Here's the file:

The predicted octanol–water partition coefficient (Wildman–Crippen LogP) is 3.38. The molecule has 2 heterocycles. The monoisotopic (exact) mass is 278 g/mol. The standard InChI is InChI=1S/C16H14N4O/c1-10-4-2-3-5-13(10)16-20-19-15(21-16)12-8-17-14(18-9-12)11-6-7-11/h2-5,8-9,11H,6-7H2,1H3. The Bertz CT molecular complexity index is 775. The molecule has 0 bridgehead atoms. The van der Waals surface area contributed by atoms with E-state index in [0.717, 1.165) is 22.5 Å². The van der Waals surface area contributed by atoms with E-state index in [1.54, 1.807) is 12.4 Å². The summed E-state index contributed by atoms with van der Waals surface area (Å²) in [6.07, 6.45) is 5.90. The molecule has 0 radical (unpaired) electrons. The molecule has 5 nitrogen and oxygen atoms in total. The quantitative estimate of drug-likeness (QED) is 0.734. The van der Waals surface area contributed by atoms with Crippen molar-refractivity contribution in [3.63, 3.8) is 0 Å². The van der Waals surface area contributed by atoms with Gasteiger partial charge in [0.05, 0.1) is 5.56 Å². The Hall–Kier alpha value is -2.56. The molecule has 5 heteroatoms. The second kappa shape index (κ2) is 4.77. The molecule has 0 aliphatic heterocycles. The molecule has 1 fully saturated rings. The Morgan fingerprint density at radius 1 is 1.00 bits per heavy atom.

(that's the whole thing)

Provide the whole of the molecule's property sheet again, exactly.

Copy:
The predicted octanol–water partition coefficient (Wildman–Crippen LogP) is 3.38. The molecule has 2 heterocycles. The monoisotopic (exact) mass is 278 g/mol. The standard InChI is InChI=1S/C16H14N4O/c1-10-4-2-3-5-13(10)16-20-19-15(21-16)12-8-17-14(18-9-12)11-6-7-11/h2-5,8-9,11H,6-7H2,1H3. The Bertz CT molecular complexity index is 775. The molecule has 0 bridgehead atoms. The van der Waals surface area contributed by atoms with E-state index in [0.717, 1.165) is 22.5 Å². The van der Waals surface area contributed by atoms with E-state index in [1.54, 1.807) is 12.4 Å². The summed E-state index contributed by atoms with van der Waals surface area (Å²) in [6.07, 6.45) is 5.90. The molecule has 0 radical (unpaired) electrons. The molecule has 5 nitrogen and oxygen atoms in total. The quantitative estimate of drug-likeness (QED) is 0.734. The van der Waals surface area contributed by atoms with Crippen molar-refractivity contribution in [3.63, 3.8) is 0 Å². The van der Waals surface area contributed by atoms with Gasteiger partial charge in [0.05, 0.1) is 5.56 Å². The Hall–Kier alpha value is -2.56. The molecule has 5 heteroatoms. The second kappa shape index (κ2) is 4.77. The molecule has 0 aliphatic heterocycles. The molecule has 1 fully saturated rings. The Morgan fingerprint density at radius 1 is 1.00 bits per heavy atom.